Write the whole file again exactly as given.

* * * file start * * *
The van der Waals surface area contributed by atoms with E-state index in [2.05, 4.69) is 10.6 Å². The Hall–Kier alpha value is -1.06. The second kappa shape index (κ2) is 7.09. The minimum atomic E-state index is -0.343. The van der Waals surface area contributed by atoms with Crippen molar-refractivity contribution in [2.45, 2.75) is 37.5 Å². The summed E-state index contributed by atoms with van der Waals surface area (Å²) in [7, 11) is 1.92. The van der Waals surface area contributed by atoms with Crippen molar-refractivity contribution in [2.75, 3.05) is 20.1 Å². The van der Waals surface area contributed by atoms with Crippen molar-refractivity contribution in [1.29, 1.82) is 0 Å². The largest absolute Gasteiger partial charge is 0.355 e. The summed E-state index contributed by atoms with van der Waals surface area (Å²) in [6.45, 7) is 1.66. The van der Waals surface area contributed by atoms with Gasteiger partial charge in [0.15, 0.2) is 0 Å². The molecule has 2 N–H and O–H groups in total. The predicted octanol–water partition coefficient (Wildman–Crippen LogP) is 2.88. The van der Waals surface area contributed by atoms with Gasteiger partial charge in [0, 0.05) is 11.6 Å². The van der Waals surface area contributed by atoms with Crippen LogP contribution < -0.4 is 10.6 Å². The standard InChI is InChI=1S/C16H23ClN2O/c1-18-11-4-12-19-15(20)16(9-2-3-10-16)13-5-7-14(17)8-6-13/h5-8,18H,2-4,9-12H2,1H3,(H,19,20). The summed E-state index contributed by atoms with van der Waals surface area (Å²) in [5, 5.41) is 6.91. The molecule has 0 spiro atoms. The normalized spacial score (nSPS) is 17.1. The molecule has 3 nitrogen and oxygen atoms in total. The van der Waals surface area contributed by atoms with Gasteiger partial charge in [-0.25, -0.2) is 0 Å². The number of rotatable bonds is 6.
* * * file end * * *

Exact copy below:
The van der Waals surface area contributed by atoms with E-state index in [2.05, 4.69) is 10.6 Å². The Hall–Kier alpha value is -1.06. The second kappa shape index (κ2) is 7.09. The minimum atomic E-state index is -0.343. The van der Waals surface area contributed by atoms with Crippen molar-refractivity contribution in [2.45, 2.75) is 37.5 Å². The summed E-state index contributed by atoms with van der Waals surface area (Å²) in [7, 11) is 1.92. The van der Waals surface area contributed by atoms with Crippen molar-refractivity contribution in [2.75, 3.05) is 20.1 Å². The van der Waals surface area contributed by atoms with Crippen molar-refractivity contribution in [1.29, 1.82) is 0 Å². The largest absolute Gasteiger partial charge is 0.355 e. The summed E-state index contributed by atoms with van der Waals surface area (Å²) in [6.45, 7) is 1.66. The van der Waals surface area contributed by atoms with Gasteiger partial charge in [0.15, 0.2) is 0 Å². The molecule has 2 N–H and O–H groups in total. The predicted octanol–water partition coefficient (Wildman–Crippen LogP) is 2.88. The van der Waals surface area contributed by atoms with Gasteiger partial charge in [0, 0.05) is 11.6 Å². The van der Waals surface area contributed by atoms with Crippen LogP contribution < -0.4 is 10.6 Å². The standard InChI is InChI=1S/C16H23ClN2O/c1-18-11-4-12-19-15(20)16(9-2-3-10-16)13-5-7-14(17)8-6-13/h5-8,18H,2-4,9-12H2,1H3,(H,19,20). The summed E-state index contributed by atoms with van der Waals surface area (Å²) in [5, 5.41) is 6.91. The molecule has 0 spiro atoms. The normalized spacial score (nSPS) is 17.1. The molecule has 3 nitrogen and oxygen atoms in total. The van der Waals surface area contributed by atoms with Gasteiger partial charge in [-0.25, -0.2) is 0 Å². The number of rotatable bonds is 6.